Stand up straight.
I see them all the time. Young women. Walking, jogging, sitting, talking on their phones. All of them slumped over, their shoulders dropped, their necks poking out like chickens. The other day, I was driving down the street and two women were crossing the street in front of me (presumably they had just finished running as they were decked out in the their Under Armour gear and were a little sweaty). I immediately yelled to myself in the car “Stand up!!!” Both were walking with rounded backs, head forward, arms swinging by their sides. These were women in their mid-twenties who already had developed slight humps. It’s not right. It’s not acceptable. And it doesn’t have to happen.
My husband once asked me why so many women stand, walk or sit this way. I really have no clue. But there may be a couple of reasons:
1. Some women slouch to hide either a well endowed chest or a small chest. Perhaps they are self conscious of their size and slouch to hide it.
2. Some women slouch because they are taller than their friends and standing this way makes them appear shorter. I certainly did this when I was in high school and I had my growth spurt. I was taller than all of my friends and it made me feel very self conscious.
3. Some women slouch because of low self esteem. They are not confident in themselves and slouching allows them to hide themselves more. People do not take notice of someone who is not standing tall.
4. Some women may slouch even if they are confident but in certain situations, they may feel that if they do stand tall, they will be taken for being TOO confident or TOO proud and thus ignored or talked about. Any way you look at it, standing tall is just something that some women cannot do, no matter what the reason.
I have spoken about this to many women and talked to them about why I think women slouch. Many have agreed with me on all points. Most importantly though, they have talked about their own struggles with their posture and how much improvement they have made now that they are stronger. They are much more aware of their posture and work to stand or sit better during the day. And I see it too, day in and day out at my gym. The women walk in one way and leave another way. They walk taller and more confidently. Many are reversing their years of roundness. My mother has scoliosis and had a frozen shoulder years back. She has been strength training regularly twice a week since last August and looks and feels considerably different than she did a year ago. She stands taller because she is stronger overall. She works hard in her training to watch her form with every exercise and concentrates on using her back for all exercises. My younger women are also concerned about how they stand and they focus very hard on what I am asking them to do. It is a struggle for some but they try and they work hard. I tell them it won’t happen overnight but it will happen if they are consistent and patient.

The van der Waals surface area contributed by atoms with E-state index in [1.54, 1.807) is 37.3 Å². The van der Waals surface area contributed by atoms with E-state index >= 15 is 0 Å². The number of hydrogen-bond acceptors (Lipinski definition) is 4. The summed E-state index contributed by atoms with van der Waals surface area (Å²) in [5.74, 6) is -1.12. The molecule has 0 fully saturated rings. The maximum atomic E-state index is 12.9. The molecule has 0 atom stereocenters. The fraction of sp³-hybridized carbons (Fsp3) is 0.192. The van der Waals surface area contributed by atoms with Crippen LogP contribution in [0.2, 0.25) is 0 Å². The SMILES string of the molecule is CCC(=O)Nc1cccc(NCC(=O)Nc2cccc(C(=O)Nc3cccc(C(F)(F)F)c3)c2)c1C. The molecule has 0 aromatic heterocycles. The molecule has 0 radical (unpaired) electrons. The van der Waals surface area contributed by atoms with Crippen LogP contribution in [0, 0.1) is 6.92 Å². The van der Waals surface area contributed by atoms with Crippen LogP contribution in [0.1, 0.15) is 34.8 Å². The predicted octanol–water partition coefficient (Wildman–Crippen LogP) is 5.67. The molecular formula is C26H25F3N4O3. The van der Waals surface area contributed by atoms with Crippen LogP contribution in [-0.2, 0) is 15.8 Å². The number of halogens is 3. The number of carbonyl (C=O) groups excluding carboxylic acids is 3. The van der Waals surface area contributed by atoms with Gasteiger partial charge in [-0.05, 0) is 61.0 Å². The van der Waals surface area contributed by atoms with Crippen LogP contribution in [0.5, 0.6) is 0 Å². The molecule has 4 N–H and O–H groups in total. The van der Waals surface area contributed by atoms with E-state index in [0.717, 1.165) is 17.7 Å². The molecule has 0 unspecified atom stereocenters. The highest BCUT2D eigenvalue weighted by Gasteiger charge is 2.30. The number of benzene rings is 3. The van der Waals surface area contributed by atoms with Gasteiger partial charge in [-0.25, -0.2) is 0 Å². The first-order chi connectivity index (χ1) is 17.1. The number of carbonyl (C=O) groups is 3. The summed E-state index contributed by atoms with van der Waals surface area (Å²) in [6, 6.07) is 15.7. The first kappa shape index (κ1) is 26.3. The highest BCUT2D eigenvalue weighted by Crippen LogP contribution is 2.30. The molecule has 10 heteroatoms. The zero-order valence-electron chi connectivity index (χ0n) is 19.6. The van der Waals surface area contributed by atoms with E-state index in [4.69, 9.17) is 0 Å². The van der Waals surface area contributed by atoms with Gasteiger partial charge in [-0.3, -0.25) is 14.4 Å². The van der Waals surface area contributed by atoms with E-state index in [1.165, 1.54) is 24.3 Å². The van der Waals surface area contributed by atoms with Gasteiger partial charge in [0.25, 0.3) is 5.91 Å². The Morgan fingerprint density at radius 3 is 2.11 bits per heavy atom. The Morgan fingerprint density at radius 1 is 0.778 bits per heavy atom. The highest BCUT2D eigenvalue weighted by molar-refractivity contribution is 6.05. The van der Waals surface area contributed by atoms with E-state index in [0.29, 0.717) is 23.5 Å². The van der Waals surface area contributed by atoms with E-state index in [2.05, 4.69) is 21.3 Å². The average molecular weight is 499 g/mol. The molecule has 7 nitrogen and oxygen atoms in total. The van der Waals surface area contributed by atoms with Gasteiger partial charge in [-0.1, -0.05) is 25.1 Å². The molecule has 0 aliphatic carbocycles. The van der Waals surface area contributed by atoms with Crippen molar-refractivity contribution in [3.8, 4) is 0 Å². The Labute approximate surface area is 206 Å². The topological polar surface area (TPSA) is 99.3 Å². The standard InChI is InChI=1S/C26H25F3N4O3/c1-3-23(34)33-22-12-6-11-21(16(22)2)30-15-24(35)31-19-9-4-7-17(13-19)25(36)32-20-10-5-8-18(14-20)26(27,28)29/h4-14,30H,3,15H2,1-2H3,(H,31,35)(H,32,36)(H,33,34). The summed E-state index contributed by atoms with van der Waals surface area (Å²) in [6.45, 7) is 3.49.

So what can you do today to start making improvements to your posture? Here are three exercises that I use with ALL of my clients (men and women). These are very easy to add to your existing program although they are far from “easy.” Many women and men find these exercises extremely challenging and would prefer to squat than do a wall slide. However, if done consistently, over time, they will make big improvements to your posture and allow you to work better. While there are many, many, many exercises out there, try adding just these three to your routine and you will soon find yourself standing taller.
Face Pulls and Band pull aparts: I paired these two because both exercises should be staples in everyone’s program. The face pull is a great exercise for working the low to middle trapezius and the external rotators of the shoulder. And both face pulls and band pull aparts improve shoulder function, posture, and strengthen the upper back, specifically the scapular muscles.
Here is a great video from Diesel Strength and Conditioning showing two different versions of face pulls.
Here is my video demonstration of band pull aparts:
Wall slides: So simple, yet so challenging to many of us. The wall slide will activate your low traps, rhomboid, and shoulder external rotators and stretch your pecs and internal rotators. Most of us will have a difficult time getting into the correct position. It is one of my clients’ most “hated” exercises.
Here is a video of Eric Cressey demonstrating wall slides.
Add these into your training TODAY. I really don’t want to see any more women walking around looking like Quasimodo.